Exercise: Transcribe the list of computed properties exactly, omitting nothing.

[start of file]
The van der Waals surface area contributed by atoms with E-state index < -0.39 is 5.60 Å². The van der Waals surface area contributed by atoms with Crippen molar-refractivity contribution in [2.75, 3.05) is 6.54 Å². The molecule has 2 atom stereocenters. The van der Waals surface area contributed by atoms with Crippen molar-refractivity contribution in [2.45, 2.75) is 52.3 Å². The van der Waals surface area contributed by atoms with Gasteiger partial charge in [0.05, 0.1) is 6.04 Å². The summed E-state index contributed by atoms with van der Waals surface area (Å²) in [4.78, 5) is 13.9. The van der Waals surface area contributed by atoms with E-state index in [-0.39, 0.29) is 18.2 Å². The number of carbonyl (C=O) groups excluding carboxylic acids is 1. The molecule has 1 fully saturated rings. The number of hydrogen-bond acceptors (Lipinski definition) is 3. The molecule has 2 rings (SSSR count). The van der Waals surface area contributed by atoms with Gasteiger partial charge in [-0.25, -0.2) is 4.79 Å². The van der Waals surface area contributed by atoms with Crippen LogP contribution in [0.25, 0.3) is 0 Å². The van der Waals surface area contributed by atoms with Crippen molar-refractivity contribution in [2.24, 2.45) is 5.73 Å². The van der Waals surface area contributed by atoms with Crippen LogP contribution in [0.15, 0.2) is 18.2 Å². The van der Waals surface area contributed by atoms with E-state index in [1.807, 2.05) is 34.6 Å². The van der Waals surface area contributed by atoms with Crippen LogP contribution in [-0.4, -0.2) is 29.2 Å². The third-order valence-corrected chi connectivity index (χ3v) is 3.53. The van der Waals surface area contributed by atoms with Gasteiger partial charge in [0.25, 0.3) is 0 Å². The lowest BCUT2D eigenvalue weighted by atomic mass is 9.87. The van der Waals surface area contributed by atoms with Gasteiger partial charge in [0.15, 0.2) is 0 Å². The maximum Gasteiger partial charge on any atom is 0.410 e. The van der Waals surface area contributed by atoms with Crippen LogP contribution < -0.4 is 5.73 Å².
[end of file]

The van der Waals surface area contributed by atoms with E-state index < -0.39 is 5.60 Å². The van der Waals surface area contributed by atoms with Crippen molar-refractivity contribution in [2.75, 3.05) is 6.54 Å². The molecule has 2 atom stereocenters. The van der Waals surface area contributed by atoms with Crippen molar-refractivity contribution in [2.45, 2.75) is 52.3 Å². The van der Waals surface area contributed by atoms with Gasteiger partial charge in [0.05, 0.1) is 6.04 Å². The summed E-state index contributed by atoms with van der Waals surface area (Å²) in [4.78, 5) is 13.9. The van der Waals surface area contributed by atoms with E-state index in [-0.39, 0.29) is 18.2 Å². The number of carbonyl (C=O) groups excluding carboxylic acids is 1. The molecule has 1 fully saturated rings. The number of hydrogen-bond acceptors (Lipinski definition) is 3. The molecule has 2 rings (SSSR count). The van der Waals surface area contributed by atoms with Gasteiger partial charge in [-0.25, -0.2) is 4.79 Å². The van der Waals surface area contributed by atoms with Crippen LogP contribution in [0.25, 0.3) is 0 Å². The van der Waals surface area contributed by atoms with Crippen molar-refractivity contribution in [2.24, 2.45) is 5.73 Å². The van der Waals surface area contributed by atoms with Crippen LogP contribution in [0.15, 0.2) is 18.2 Å². The van der Waals surface area contributed by atoms with E-state index in [1.807, 2.05) is 34.6 Å². The van der Waals surface area contributed by atoms with Crippen LogP contribution in [-0.4, -0.2) is 29.2 Å². The third-order valence-corrected chi connectivity index (χ3v) is 3.53. The van der Waals surface area contributed by atoms with Gasteiger partial charge in [0.25, 0.3) is 0 Å². The lowest BCUT2D eigenvalue weighted by atomic mass is 9.87. The van der Waals surface area contributed by atoms with Gasteiger partial charge in [0.15, 0.2) is 0 Å². The maximum Gasteiger partial charge on any atom is 0.410 e. The van der Waals surface area contributed by atoms with Crippen LogP contribution < -0.4 is 5.73 Å².